Fur Trade Stories   Teaching Tips
  En Français
  Identity, Culture
& Communities
  The Land: People
& Places
  Historical Connections
  Power & Authority
  Economics & Resources

Search the entire site
Search this time
period only
Fur Trade Stories Timeline
  From 1600 to 1867
Home >> From 1600 to 1867 >> Economics & Resources

The growth and success of the fur trade depended on the men and women of the First Nations and Métis Nation, while the competition between the HBC and the Northwest Company would forge a new era.

-37- Frances Simpson: Fort William
-40- Frances Simpson: Chief Peguis
-41- Frances Simpson: Fort Garry Churches
-52- James Isham: Dogs and Martens
-59- Nicholas Garry: Hostilities, Swiss Colonists & Voyageurs
-60- Daniel Harmon: Swan River
-61- Daniel Harmon: Country Wives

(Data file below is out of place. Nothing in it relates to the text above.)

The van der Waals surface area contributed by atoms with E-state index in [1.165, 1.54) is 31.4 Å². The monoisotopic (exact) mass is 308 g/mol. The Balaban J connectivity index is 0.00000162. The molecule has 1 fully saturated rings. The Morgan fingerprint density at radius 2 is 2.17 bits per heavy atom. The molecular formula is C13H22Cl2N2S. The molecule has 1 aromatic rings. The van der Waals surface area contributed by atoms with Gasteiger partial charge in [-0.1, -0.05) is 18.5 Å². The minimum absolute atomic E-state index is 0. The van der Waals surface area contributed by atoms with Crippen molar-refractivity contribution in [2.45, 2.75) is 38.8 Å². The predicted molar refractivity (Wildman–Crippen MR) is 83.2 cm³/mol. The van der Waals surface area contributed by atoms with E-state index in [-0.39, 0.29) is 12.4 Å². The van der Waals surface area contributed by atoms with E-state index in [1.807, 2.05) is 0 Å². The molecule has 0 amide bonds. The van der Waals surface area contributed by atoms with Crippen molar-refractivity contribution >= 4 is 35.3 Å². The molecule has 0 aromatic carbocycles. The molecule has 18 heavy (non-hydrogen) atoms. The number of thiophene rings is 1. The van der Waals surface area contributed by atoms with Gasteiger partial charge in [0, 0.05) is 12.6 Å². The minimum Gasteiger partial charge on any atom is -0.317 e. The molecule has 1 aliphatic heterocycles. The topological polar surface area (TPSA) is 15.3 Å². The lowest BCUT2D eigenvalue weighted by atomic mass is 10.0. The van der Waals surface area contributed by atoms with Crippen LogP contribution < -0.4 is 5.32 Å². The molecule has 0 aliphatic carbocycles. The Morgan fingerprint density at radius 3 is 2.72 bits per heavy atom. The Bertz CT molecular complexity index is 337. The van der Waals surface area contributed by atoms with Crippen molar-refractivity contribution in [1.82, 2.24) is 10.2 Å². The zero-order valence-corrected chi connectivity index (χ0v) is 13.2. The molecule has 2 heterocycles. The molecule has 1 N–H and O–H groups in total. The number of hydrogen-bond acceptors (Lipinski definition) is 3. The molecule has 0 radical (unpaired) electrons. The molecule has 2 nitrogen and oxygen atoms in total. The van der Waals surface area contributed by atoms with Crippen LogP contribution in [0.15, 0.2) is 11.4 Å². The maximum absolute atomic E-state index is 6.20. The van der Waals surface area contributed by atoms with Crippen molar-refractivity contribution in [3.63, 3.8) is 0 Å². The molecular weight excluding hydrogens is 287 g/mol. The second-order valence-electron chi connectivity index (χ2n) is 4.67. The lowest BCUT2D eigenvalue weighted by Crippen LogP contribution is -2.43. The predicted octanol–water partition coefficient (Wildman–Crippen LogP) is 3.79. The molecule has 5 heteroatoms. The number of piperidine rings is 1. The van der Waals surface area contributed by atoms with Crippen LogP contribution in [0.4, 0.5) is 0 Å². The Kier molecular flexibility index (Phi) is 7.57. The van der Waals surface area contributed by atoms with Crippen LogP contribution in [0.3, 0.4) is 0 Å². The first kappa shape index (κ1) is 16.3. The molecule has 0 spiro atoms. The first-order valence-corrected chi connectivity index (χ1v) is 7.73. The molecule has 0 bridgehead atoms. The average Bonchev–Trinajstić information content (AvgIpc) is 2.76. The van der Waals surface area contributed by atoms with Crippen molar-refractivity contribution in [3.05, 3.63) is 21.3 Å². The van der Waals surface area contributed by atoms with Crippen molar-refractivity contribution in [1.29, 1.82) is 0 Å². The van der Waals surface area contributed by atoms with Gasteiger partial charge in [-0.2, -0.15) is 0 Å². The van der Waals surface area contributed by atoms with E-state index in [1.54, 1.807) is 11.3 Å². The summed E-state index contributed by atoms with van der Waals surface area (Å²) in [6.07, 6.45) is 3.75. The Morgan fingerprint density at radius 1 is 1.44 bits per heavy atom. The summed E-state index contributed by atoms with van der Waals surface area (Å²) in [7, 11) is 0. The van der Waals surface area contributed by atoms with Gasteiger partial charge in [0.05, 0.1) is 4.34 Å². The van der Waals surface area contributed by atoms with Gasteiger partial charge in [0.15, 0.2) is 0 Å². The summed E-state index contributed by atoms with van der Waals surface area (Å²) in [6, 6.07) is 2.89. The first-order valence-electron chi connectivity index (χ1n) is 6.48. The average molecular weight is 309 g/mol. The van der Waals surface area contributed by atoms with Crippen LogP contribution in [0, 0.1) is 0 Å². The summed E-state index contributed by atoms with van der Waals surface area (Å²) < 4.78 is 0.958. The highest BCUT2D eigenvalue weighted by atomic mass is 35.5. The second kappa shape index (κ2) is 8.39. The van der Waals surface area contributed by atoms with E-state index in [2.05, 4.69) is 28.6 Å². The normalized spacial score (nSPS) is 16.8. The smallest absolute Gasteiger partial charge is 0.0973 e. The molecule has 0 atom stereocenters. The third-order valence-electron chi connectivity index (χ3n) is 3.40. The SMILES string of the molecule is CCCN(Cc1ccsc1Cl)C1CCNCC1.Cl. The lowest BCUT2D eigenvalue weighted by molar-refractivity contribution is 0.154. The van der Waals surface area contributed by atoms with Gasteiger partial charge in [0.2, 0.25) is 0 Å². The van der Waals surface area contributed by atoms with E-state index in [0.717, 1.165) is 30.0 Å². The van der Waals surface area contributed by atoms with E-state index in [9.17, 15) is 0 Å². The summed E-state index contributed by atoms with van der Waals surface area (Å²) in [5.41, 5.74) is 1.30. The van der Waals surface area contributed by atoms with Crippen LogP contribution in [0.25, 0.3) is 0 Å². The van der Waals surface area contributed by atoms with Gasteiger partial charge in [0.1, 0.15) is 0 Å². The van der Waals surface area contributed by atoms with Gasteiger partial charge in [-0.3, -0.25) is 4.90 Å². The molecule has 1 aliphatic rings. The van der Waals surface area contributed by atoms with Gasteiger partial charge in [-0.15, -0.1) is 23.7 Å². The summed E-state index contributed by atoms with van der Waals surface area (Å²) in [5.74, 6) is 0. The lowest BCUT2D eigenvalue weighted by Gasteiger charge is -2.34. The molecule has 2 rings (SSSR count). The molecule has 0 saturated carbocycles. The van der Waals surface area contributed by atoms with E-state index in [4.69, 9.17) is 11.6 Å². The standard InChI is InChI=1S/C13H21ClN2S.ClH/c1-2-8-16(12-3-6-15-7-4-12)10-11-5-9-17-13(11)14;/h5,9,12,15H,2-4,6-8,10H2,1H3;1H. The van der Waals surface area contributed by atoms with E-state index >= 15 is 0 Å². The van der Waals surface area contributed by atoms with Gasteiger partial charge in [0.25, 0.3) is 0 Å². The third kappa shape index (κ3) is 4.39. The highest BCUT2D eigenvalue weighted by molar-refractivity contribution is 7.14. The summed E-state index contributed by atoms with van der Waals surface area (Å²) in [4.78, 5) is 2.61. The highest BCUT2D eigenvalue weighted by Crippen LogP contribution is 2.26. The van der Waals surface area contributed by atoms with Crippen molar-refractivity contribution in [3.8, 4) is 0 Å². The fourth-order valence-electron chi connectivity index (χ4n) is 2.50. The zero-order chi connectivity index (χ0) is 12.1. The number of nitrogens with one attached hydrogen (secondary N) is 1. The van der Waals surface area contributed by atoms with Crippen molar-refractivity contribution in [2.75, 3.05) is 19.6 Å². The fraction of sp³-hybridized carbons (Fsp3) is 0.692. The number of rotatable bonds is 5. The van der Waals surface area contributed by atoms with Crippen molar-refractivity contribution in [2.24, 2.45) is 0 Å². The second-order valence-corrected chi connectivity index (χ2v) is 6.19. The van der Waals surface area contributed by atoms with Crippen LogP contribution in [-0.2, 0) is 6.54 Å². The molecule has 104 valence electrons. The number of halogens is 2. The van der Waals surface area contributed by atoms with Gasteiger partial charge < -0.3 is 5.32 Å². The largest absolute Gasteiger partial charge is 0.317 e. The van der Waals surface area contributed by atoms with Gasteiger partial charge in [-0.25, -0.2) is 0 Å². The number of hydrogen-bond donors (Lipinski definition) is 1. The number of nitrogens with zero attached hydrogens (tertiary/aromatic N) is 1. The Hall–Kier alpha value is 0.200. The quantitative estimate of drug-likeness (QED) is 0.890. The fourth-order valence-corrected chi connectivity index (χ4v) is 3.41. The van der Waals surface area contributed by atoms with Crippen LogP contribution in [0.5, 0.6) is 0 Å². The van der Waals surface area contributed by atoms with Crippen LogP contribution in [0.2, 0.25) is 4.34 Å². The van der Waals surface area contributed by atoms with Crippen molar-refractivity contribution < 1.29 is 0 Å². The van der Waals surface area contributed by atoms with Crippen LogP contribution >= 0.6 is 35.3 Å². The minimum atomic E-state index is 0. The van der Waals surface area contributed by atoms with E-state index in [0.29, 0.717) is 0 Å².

-79- James Knight: Looking for New Trade
-80- James Knight:
-97- John Tanner: Trapper for NWC & HBC
-98- John Tanner: Hostilities with Settlers
-99- John Tanner: De Meurons to Red River
-64- John Pritchard: Battle at Seven Oaks
-69- HBC London Committee: Employee Theft
-70- Thomas Pinfold: HBC vs the French
B2 - The Importance of Caribou
-56- Alexander Ross: Battle at Seven Oaks
-2- Letitia Hargrave: The Washing Woman
-17- RM Ballantyne: York Factory Trading Room
-53- La Verendrye (son): Fort Maurepas
-116- Peter Garrioch: Life at the Red River Settlement
-120- Peter Fidler: Unpaid Accounts & Gunplay
-125- Peter Fidler: Standard of Trade
First White Woman in Edmonton
B13 - A Winter Inspection Trip
(M23) Plains-type Blackfoot Arrow
(PC1) Trading Post - Interior
--12-- Seven Oaks, 1816
(L5) Swampy Cree - Fish Trapping and Caribou Hunting
(L1) Tale of an HBC Captain (Part 1): Kahkechewish - Black as Coal
(L2) Tale of an HBC Captain (Part 2): Pe-nas Ki-yask [Bernard Gull]
(L3) Tale of an HBC Mailman (Part 3): Nobody Knows His Name
244. Posts of the Canadian Fur Trade
245. Portaging from Hudson's Bay to Lake Winnipeg